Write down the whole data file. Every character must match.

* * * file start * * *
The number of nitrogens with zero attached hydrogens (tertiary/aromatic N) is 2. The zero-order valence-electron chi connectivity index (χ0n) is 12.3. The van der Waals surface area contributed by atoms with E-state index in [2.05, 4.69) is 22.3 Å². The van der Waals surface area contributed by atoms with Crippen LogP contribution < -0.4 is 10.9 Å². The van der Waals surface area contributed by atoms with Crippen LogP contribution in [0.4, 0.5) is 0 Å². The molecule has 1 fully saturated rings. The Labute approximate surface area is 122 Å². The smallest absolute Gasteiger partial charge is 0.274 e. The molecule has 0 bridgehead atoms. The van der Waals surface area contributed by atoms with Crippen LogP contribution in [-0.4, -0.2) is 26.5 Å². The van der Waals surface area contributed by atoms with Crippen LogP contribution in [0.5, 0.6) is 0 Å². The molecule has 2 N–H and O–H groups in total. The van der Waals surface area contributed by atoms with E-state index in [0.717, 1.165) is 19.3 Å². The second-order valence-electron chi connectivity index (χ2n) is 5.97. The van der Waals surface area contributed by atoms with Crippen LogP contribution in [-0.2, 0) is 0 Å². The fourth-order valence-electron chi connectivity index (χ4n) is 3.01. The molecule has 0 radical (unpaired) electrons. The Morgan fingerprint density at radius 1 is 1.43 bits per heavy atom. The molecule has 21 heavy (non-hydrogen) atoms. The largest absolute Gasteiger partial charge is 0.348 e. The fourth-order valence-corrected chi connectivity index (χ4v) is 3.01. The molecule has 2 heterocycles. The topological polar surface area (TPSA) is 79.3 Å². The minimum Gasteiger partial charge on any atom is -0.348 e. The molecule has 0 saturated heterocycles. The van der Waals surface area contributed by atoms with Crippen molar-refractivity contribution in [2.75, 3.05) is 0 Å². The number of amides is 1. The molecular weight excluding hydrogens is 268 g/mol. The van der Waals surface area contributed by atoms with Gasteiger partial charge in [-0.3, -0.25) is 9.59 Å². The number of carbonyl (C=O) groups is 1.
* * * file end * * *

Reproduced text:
The number of nitrogens with zero attached hydrogens (tertiary/aromatic N) is 2. The zero-order valence-electron chi connectivity index (χ0n) is 12.3. The van der Waals surface area contributed by atoms with E-state index in [2.05, 4.69) is 22.3 Å². The van der Waals surface area contributed by atoms with Crippen LogP contribution < -0.4 is 10.9 Å². The van der Waals surface area contributed by atoms with Crippen LogP contribution in [0.4, 0.5) is 0 Å². The molecule has 1 fully saturated rings. The Labute approximate surface area is 122 Å². The smallest absolute Gasteiger partial charge is 0.274 e. The molecule has 0 bridgehead atoms. The van der Waals surface area contributed by atoms with Crippen LogP contribution in [-0.4, -0.2) is 26.5 Å². The van der Waals surface area contributed by atoms with Crippen LogP contribution in [0.5, 0.6) is 0 Å². The molecule has 2 N–H and O–H groups in total. The van der Waals surface area contributed by atoms with E-state index in [0.717, 1.165) is 19.3 Å². The second-order valence-electron chi connectivity index (χ2n) is 5.97. The van der Waals surface area contributed by atoms with Crippen LogP contribution in [-0.2, 0) is 0 Å². The fourth-order valence-electron chi connectivity index (χ4n) is 3.01. The molecule has 0 radical (unpaired) electrons. The Morgan fingerprint density at radius 1 is 1.43 bits per heavy atom. The molecule has 21 heavy (non-hydrogen) atoms. The largest absolute Gasteiger partial charge is 0.348 e. The fourth-order valence-corrected chi connectivity index (χ4v) is 3.01. The molecule has 2 heterocycles. The topological polar surface area (TPSA) is 79.3 Å². The minimum Gasteiger partial charge on any atom is -0.348 e. The molecule has 0 saturated heterocycles. The van der Waals surface area contributed by atoms with Crippen molar-refractivity contribution in [2.75, 3.05) is 0 Å². The number of amides is 1. The molecular weight excluding hydrogens is 268 g/mol. The van der Waals surface area contributed by atoms with Gasteiger partial charge in [-0.3, -0.25) is 9.59 Å². The number of carbonyl (C=O) groups is 1.